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The association of maternal dietary folate intake and folic acid supplementation with small-for-gestational-age births: a cross-sectional study in Northwest China

  • Shanshan Li (a1), Danmeng Liu (a1), Ruo Zhang (a1), Fangliang Lei (a1), Xin Liu (a1), Yue Cheng (a2), Chao Li (a1), Mengyao Xiao (a1), Leqian Guo (a1), Minmin Li (a1), Binyan Zhang (a1), Zhonghai Zhu (a1), Guoshuai Shi (a1), Yezhou Liu (a1), Shaonong Dang (a1) and Hong Yan (a1) (a3)...


The effect of maternal folate intake on small-for-gestational-age (SGA) births remains inconclusive. The present study aimed to investigate the associations of maternal folate intake from diet and supplements with the risk of SGA births using data from a cross-sectional study in Shaanxi Province of Northwest China. A total of 7307 women who were within 12 months (median 3; 10th–90th percentile 0–7) after delivery were included. Two-level models were adopted to examine the associations of folate (dietary folate, supplemental folic acid and total folate) intake with the risk of SGA births and birth weight Z score, controlling for a minimum set of confounders that were identified in a directed acyclic graph. Results showed that a higher supplemental folic acid intake during the first trimester was negatively associated with the risk of SGA births (≤60 d v. non-use: OR 0·80; 95 % CI 0·66, 0·96; >60 d v. non-use: OR 0·78; 95 % CI 0·65, 0·94; Ptrend = 0·010; per 10-d increase: OR 0·97; 95 % CI 0·95, 0·99). A higher total folate intake during pregnancy was associated with a reduced risk of SGA births (highest tertile v. lowest tertile: OR 0·77; 95 % CI 0·64, 0·94; Ptrend = 0·010; per one-unit increase in the log-transformed value: OR 0·81; 95 % CI 0·69, 0·95). A similar pattern was observed for the birth weight Z score. Our study suggested that folic acid supplementation during the first trimester and a higher total folate intake during pregnancy were associated with a reduced risk of SGA births.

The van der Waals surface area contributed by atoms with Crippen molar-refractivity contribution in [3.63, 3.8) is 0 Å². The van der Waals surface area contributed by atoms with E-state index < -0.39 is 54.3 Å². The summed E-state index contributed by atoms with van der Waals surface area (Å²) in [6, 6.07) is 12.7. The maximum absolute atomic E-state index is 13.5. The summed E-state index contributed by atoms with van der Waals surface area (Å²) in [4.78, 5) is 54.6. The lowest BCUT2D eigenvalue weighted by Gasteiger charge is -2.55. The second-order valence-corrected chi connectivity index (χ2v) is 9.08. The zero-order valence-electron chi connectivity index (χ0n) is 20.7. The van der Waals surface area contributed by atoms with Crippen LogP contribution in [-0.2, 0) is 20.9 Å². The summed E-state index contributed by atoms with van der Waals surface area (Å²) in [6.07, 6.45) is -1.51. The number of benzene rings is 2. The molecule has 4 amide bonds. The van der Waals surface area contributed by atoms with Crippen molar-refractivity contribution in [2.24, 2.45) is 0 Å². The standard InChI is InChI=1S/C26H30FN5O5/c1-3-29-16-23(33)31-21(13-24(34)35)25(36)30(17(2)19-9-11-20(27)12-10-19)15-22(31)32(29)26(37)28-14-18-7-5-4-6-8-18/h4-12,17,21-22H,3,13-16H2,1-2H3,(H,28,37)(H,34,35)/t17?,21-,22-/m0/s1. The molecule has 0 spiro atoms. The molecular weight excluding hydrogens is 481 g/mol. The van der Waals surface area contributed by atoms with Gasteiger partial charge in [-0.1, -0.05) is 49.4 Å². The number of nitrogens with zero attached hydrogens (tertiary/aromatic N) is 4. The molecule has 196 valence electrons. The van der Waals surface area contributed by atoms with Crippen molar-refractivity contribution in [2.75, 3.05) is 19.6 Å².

Corresponding author

*Corresponding authors: Professor S. Dang, fax +86 29 82655104, email; Professor H. Yan, fax +86 29 82655104, email


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